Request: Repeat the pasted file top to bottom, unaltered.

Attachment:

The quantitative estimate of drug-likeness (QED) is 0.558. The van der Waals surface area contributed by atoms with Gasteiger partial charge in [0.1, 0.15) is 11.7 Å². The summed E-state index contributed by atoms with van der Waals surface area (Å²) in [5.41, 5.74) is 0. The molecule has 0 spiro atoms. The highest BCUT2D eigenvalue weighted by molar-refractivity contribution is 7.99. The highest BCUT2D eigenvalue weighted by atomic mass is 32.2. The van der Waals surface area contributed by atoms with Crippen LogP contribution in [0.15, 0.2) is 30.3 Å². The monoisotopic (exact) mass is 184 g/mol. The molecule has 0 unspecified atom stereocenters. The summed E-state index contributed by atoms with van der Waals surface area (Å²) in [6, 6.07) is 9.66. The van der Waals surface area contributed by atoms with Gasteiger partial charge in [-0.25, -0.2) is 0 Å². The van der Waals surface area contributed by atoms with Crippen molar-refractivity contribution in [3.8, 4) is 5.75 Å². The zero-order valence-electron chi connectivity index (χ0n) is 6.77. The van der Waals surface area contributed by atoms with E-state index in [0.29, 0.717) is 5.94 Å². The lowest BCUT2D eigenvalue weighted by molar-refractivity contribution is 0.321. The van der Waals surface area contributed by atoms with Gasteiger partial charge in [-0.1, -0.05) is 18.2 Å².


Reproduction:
The quantitative estimate of drug-likeness (QED) is 0.558. The van der Waals surface area contributed by atoms with Gasteiger partial charge in [0.1, 0.15) is 11.7 Å². The summed E-state index contributed by atoms with van der Waals surface area (Å²) in [5.41, 5.74) is 0. The molecule has 0 spiro atoms. The highest BCUT2D eigenvalue weighted by molar-refractivity contribution is 7.99. The highest BCUT2D eigenvalue weighted by atomic mass is 32.2. The van der Waals surface area contributed by atoms with Crippen LogP contribution in [0.15, 0.2) is 30.3 Å². The monoisotopic (exact) mass is 184 g/mol. The molecule has 0 unspecified atom stereocenters. The summed E-state index contributed by atoms with van der Waals surface area (Å²) in [6, 6.07) is 9.66. The van der Waals surface area contributed by atoms with Gasteiger partial charge in [-0.25, -0.2) is 0 Å². The van der Waals surface area contributed by atoms with Crippen molar-refractivity contribution in [3.8, 4) is 5.75 Å². The zero-order valence-electron chi connectivity index (χ0n) is 6.77. The van der Waals surface area contributed by atoms with E-state index in [0.29, 0.717) is 5.94 Å². The lowest BCUT2D eigenvalue weighted by molar-refractivity contribution is 0.321. The van der Waals surface area contributed by atoms with Gasteiger partial charge in [-0.1, -0.05) is 18.2 Å².